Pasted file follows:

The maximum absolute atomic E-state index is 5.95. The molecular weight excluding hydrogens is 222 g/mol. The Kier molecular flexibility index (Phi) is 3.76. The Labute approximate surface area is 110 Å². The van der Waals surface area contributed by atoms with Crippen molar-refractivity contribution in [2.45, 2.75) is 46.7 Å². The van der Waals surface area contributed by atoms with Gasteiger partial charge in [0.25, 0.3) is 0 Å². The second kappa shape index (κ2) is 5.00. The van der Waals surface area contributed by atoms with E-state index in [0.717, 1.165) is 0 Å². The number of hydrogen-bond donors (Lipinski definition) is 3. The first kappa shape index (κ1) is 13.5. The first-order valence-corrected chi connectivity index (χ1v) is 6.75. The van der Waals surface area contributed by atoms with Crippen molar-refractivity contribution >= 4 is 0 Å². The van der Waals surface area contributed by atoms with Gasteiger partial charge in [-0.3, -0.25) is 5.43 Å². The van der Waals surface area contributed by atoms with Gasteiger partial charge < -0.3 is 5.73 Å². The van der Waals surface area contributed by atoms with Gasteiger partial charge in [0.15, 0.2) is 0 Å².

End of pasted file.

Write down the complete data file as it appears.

The maximum absolute atomic E-state index is 5.95. The molecular weight excluding hydrogens is 222 g/mol. The Kier molecular flexibility index (Phi) is 3.76. The Labute approximate surface area is 110 Å². The van der Waals surface area contributed by atoms with Crippen molar-refractivity contribution in [2.45, 2.75) is 46.7 Å². The van der Waals surface area contributed by atoms with Gasteiger partial charge in [0.25, 0.3) is 0 Å². The second kappa shape index (κ2) is 5.00. The van der Waals surface area contributed by atoms with E-state index in [0.717, 1.165) is 0 Å². The number of hydrogen-bond donors (Lipinski definition) is 3. The first kappa shape index (κ1) is 13.5. The first-order valence-corrected chi connectivity index (χ1v) is 6.75. The van der Waals surface area contributed by atoms with Crippen molar-refractivity contribution >= 4 is 0 Å². The van der Waals surface area contributed by atoms with Gasteiger partial charge in [-0.3, -0.25) is 5.43 Å². The van der Waals surface area contributed by atoms with Gasteiger partial charge < -0.3 is 5.73 Å². The van der Waals surface area contributed by atoms with Gasteiger partial charge in [0.15, 0.2) is 0 Å².